I’ve been here about an hour and picked up a couple of top quality reels, a chair, a rod holdall and a few bits of terminal tackle and spent around £50. I’m happy so far, but could do with a pair of rods and I haven’t spotted any yet. Meeting up with Dawn, she asks if I’ve noticed the three rods for sale on a stall at the end of the row. In my haste to get to the van seller, I’d missed them, and quickly returning to the rods, I find that they are the only fishing thing on a stall run by a lad and dad who are selling up. The rods turn out to be Shimano Technium 3lb test cur
ve rods in great condition as they haven’t really been used. An asking price of £90 is too much when I only want two rods and they refuse to split them so it’s all three or nothing. I’m tempted to walk away, but I can always sell the one I don’t need elsewhere. £75 changes hands, and I’m off back to my van with the rods to keep them safe and prevent damage as I move around the sale.
The remainder of the morning is fruitless, as I pick up nothing else except a few books and other bits. Chelford has given me a great start; I’ve got the basics, and need only a few more items to get me on the bank. The weather has been fantastic, the banter has been fun and I’ve got £400 worth of kit for less than £140 with the option of selling one rod to make some money back. Next week I can do it all over again somewhere else!
So, a week later and I’m back at the sales. I don’t want to go back to Chelford again so soon, so I’ve travelled to Stafford for the Sunday boot held on the common just off the A34. I haven’t been to this one yet, so I just get stuck in at one end and march on! This week the sale seems to be made up of many ‘one off’ sellers which is always a good thing; I’m early, so some vendors haven’t even unpacked their cars yet so I know I’m on for pick of the wares.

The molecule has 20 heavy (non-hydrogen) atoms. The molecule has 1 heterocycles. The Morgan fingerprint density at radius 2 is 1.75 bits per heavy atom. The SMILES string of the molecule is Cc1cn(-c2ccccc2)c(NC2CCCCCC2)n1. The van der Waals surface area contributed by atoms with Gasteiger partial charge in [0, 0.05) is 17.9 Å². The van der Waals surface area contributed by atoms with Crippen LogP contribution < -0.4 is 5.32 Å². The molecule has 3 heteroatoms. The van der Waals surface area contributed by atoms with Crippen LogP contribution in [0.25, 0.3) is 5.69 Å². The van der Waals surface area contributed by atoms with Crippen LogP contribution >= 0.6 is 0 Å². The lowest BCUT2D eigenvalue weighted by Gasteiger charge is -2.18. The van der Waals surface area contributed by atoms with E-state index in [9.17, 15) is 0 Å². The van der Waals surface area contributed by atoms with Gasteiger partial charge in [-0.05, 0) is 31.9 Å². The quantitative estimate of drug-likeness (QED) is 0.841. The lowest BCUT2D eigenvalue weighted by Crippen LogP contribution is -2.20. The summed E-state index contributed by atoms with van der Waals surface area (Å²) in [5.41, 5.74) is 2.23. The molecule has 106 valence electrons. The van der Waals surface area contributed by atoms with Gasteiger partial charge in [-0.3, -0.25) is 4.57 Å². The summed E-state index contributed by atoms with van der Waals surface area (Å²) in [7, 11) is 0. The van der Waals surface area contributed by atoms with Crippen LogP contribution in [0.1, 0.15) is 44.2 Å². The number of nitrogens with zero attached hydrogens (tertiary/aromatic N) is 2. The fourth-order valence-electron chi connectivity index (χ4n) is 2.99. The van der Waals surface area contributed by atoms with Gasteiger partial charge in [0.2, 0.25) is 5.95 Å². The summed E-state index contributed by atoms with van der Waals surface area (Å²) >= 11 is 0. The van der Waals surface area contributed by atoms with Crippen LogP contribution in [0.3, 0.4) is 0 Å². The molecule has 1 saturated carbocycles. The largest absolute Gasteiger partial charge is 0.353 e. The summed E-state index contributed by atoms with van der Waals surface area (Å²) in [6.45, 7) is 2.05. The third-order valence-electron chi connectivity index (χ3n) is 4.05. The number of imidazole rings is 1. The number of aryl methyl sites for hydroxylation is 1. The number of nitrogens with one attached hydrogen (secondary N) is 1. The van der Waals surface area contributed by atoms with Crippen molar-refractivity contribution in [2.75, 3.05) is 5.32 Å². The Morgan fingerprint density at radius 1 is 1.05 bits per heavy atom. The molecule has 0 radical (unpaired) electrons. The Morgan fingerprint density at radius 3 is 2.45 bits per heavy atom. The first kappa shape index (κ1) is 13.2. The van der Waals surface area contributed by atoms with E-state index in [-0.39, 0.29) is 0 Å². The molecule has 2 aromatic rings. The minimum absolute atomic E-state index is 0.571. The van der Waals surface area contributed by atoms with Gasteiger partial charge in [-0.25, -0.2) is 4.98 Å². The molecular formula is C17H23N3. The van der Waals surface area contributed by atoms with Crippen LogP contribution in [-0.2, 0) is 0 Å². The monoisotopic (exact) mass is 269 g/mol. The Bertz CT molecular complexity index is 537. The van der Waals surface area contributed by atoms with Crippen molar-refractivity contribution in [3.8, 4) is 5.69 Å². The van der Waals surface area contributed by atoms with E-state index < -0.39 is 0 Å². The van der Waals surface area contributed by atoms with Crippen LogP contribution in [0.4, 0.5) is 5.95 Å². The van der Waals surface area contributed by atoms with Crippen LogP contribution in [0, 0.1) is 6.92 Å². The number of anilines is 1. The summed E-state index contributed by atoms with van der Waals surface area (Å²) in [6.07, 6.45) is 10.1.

Stalking up and down the rows of pasting tables, I can see the olive drab of something ‘fishy’ tucked in the back of a car…….it’s a Trakker carryall, brand new, unused! £25 is the asking price, it’s huge and plenty big enough to get everything I’ll need in, and so I get the chap down to £20 and make off with my prize. A quick look at the internet later in the day will show I’ve saved myself almost £30, getting a new bag for less than half price!
I’ve got almost all I need to go fishing; I even have a bivvy, a one man Shakespere Cyprydome which was offered at £8 and was finally purchased at just a fiver! I have seen traditional brollies for less than a fiver, so at a push I could get by with one of those if I had to, and I managed to pick up a barrow from someone who was selling off all of his kit on the internet….(kids, lady, more kids etc).